I operate from the Helms model of oppression and prejudice, which identifies individuals as having many different aspects of social identity (groups we belong to). A person can experience discrimination / prejudice for any identity aspect in which they are a member of the non-dominant group in that aspect. Also, a person can be prejudiced against members of any non-dominant group, including their own.
The most common identity aspects that I examine in my teaching and research are those in Helms's ADDRESSING format. You can look at these aspects (below) and identify for yourself in which aspects you are a member of a dominant group or a subordinate group. Most people are surprised to see in how many aspects they are in a dominant group, because it's easier to notice when we are in a subordinate group.
___Developmental or acquired Disability
Okay. So, it turns out that prejudice seems to be somewhat of a unified construct. That is, if you are prejudiced against people who are in the subordinate group in one identity aspect, you are likely to be prejudiced against other subordinate groups as well. Altemeyer referred to people with high authoritarianism (another construct that is related to prejudice but not the same thing) as being "equal-opportunity bigots." I think this gets the point across.
So there's your background. Now here are some excerpts from my as-yet-undefended dissertation.
Prejudice-reduction measures during the college years have been examined particularly closely by prejudice researchers. Many researchers have found that exposure to diversity experiences (learning about other cultural groups, interactions with individuals from different social groups, etc.) appears to help reduce scores on various measures of prejudice. However, most studies failed to discern between voluntary diversity experiences and "structural" diversity experiences: those that are obligatory for academic or workplace situational reasons. For this reason, it was often unclear whether the kinds of diversity experiences encountered by students during college actually led to useful outcomes of prejudice reduction, or whether they simply showed who would in any case be further developing their pre-existing open-mindedness.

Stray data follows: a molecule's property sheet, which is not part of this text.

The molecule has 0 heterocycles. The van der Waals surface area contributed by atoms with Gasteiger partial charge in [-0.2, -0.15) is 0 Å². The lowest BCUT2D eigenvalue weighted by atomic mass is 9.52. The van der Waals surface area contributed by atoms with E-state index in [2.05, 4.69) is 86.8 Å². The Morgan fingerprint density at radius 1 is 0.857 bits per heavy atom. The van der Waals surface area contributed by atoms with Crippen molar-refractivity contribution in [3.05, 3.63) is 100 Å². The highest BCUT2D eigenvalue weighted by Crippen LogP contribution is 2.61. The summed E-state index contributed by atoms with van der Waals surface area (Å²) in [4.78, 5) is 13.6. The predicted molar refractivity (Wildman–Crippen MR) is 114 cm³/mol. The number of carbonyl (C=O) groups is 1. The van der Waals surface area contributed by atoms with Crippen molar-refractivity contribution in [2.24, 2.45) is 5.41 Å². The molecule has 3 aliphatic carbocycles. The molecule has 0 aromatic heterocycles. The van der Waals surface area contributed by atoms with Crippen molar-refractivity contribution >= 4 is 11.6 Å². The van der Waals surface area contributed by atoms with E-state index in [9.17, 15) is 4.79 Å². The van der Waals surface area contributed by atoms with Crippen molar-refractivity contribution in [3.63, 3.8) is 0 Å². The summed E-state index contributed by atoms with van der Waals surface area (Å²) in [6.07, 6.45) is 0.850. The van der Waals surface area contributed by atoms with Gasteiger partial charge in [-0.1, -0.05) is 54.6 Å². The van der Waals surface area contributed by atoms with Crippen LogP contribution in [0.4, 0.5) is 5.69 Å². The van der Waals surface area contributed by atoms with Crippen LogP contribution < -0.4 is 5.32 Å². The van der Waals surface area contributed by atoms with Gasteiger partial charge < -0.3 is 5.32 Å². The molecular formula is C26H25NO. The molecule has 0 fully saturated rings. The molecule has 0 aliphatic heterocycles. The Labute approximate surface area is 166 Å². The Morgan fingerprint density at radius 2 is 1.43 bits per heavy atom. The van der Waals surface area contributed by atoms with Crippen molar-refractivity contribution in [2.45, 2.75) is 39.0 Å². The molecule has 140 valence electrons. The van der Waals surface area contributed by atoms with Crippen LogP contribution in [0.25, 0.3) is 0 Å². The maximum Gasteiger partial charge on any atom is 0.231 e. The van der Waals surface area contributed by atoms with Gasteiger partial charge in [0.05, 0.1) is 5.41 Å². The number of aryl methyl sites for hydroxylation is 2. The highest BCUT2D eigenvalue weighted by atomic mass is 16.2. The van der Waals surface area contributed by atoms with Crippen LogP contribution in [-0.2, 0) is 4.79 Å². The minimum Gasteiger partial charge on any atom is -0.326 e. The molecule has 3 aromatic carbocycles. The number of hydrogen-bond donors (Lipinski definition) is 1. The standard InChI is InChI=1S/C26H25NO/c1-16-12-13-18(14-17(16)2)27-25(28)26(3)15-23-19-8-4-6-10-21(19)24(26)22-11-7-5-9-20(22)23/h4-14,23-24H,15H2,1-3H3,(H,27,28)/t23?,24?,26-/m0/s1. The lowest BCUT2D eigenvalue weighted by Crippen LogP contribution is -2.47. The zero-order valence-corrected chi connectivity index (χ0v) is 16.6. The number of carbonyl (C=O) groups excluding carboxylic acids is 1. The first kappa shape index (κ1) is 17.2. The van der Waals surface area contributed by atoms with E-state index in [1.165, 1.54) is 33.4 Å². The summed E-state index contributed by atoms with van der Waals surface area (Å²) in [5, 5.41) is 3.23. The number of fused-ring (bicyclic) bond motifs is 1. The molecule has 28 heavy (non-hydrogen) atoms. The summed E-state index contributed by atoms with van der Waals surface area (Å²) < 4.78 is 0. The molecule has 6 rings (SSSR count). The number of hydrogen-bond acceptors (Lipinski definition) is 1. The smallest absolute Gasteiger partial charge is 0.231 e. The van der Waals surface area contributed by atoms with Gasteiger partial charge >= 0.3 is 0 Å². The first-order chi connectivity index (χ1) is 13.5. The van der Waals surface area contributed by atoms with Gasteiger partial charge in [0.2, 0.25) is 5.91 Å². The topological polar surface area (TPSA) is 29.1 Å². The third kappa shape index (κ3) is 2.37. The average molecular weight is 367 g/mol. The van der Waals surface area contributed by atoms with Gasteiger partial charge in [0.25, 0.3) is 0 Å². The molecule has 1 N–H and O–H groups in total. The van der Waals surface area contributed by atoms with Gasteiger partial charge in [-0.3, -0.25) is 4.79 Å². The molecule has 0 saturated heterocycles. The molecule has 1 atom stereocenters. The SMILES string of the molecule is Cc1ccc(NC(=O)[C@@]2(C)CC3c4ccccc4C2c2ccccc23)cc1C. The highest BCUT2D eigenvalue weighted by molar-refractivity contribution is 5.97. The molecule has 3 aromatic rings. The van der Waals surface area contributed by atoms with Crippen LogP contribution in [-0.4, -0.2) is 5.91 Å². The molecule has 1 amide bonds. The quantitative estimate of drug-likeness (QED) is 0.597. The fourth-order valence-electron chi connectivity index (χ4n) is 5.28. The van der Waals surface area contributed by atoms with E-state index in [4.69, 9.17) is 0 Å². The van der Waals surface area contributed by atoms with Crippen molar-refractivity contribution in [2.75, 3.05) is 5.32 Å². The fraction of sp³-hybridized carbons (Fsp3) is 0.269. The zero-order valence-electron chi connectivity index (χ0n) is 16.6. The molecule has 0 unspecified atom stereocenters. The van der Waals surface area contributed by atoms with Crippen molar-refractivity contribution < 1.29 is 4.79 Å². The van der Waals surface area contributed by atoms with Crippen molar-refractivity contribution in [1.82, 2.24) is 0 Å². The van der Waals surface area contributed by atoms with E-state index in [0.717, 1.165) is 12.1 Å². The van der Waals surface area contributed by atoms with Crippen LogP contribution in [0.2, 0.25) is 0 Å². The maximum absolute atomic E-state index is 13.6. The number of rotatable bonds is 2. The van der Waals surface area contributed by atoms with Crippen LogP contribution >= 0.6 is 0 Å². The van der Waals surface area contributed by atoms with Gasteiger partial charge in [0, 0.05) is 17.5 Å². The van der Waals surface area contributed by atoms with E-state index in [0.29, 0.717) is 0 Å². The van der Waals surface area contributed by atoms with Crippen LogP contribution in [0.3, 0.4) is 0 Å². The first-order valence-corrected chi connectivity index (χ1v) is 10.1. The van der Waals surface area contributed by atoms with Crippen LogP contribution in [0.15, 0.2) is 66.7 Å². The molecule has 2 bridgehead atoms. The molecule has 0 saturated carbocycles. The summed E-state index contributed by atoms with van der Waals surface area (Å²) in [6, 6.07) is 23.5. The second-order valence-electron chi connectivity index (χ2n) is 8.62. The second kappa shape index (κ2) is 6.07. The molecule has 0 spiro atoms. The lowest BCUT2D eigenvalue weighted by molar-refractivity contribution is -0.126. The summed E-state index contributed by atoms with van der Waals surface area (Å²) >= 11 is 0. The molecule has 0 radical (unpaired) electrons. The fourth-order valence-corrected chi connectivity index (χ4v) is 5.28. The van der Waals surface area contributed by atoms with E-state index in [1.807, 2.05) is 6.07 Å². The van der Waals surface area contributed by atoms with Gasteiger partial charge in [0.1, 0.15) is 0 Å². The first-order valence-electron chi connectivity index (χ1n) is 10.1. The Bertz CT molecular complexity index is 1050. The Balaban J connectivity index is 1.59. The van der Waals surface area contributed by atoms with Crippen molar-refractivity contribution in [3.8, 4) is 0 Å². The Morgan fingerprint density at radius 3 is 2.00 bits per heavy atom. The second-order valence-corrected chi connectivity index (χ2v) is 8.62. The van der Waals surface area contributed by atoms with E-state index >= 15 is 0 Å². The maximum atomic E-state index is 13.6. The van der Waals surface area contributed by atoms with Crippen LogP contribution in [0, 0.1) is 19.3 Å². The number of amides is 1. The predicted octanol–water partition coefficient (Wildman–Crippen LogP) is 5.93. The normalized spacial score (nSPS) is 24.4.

The present study investigated how obligatory, structural, diversity experiences during college might be related to aspects of prejudice-reduction in college students. It was implemented in hopes of finding that structural diversity experiences might help to reduce prejudice levels in individuals.
However, while there appeared to be somewhat of an effect on levels of ethnocentrism/racism, other subscales and overall prejudice did not seem to be affected by structural diversity experiences. Voluntary diversity experiences predicted both prejudice scores and authoritarianism scores, while structural diversity scores did not predict either. Rather, overall prejudice level appeared to influence the amount of voluntary contact individuals had with those in social groups other than their own.
The study also investigated whether psychological reactance appeared to play any part in modifying the relationship between diversity experiences and levels of prejudice and authoritarianism. The study furthermore investigated whether a number of other factors might also be related to prejudice and authoritarianism, such as general psychological pathology, time spent in college, level of education, and demographic characteristics. Certain demographic features predicted prejudice and authoritarianism scores, and psychological reactance was a predictor for authoritarianism scores, but it was not found to moderate the relationships between other variables.
Finally, participants' answers to open-ended questions about their experiences, attitudes, and behaviors were also examined. Themes present in handwritten short answers suggested that many participants were oblivious to their own prejudices and to their participation in a prejudiced social system.
Summary and Conclusion
The present study was implemented in hopes of finding that structural diversity experiences might help to reduce prejudice levels in individuals. However, while there appeared to be somewhat of an effect on levels of ethnocentrism/racism, other subscales and overall prejudice did not seem to be affected. Rather, overall prejudice level seemed to influence the amount of contact individuals had with those in social groups other than their own. Furthermore, themes present in handwritten short answers suggested that many participants were oblivious to their own prejudices and to their participation in a prejudiced social system. One conclusion is clear: prejudice against many groups is still quite in evidence among college students. This is clearly harmful for those occupying oppressed group status among their peers, as well as for those holding prejudices themselves, who appear to be largely ignorant of their complicity. If structural diversity experiences contribute to reduction of racial prejudice, then perhaps they can be examined and adapted for broader application in helping to reduce overall prejudice during this all-important window of developmental opportunity.
Here, additionally, is figure 1 from page 75, which graphically describes some of my findings from the qualitative portion of the study. I'm especially proud of this part.